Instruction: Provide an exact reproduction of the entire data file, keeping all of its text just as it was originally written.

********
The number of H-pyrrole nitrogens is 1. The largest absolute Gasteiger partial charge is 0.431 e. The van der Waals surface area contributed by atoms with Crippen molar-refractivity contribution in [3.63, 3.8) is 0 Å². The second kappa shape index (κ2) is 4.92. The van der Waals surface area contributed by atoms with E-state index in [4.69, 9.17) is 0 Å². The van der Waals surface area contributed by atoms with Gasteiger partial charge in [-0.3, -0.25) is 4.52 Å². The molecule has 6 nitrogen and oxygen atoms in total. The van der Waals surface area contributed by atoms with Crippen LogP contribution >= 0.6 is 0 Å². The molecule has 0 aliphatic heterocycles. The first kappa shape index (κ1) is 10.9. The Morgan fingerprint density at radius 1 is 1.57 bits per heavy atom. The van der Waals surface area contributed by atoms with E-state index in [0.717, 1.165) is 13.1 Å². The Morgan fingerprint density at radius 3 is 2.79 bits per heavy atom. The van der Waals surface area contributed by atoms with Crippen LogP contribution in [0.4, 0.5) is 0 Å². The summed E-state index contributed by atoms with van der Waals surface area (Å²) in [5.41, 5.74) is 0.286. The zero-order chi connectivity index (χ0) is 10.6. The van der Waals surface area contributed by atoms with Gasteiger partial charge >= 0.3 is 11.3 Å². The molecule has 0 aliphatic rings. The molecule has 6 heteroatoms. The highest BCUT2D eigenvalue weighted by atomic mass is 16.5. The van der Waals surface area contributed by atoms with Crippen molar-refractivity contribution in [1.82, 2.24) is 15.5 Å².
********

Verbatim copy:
The number of H-pyrrole nitrogens is 1. The largest absolute Gasteiger partial charge is 0.431 e. The van der Waals surface area contributed by atoms with Crippen molar-refractivity contribution in [3.63, 3.8) is 0 Å². The second kappa shape index (κ2) is 4.92. The van der Waals surface area contributed by atoms with E-state index in [4.69, 9.17) is 0 Å². The van der Waals surface area contributed by atoms with Gasteiger partial charge in [-0.3, -0.25) is 4.52 Å². The molecule has 6 nitrogen and oxygen atoms in total. The van der Waals surface area contributed by atoms with Crippen LogP contribution >= 0.6 is 0 Å². The molecule has 0 aliphatic heterocycles. The first kappa shape index (κ1) is 10.9. The Morgan fingerprint density at radius 1 is 1.57 bits per heavy atom. The van der Waals surface area contributed by atoms with E-state index in [0.717, 1.165) is 13.1 Å². The Morgan fingerprint density at radius 3 is 2.79 bits per heavy atom. The van der Waals surface area contributed by atoms with Crippen LogP contribution in [0.4, 0.5) is 0 Å². The summed E-state index contributed by atoms with van der Waals surface area (Å²) in [5.41, 5.74) is 0.286. The zero-order chi connectivity index (χ0) is 10.6. The van der Waals surface area contributed by atoms with Gasteiger partial charge >= 0.3 is 11.3 Å². The molecule has 0 aliphatic rings. The molecule has 6 heteroatoms. The highest BCUT2D eigenvalue weighted by atomic mass is 16.5. The van der Waals surface area contributed by atoms with Crippen molar-refractivity contribution in [1.82, 2.24) is 15.5 Å².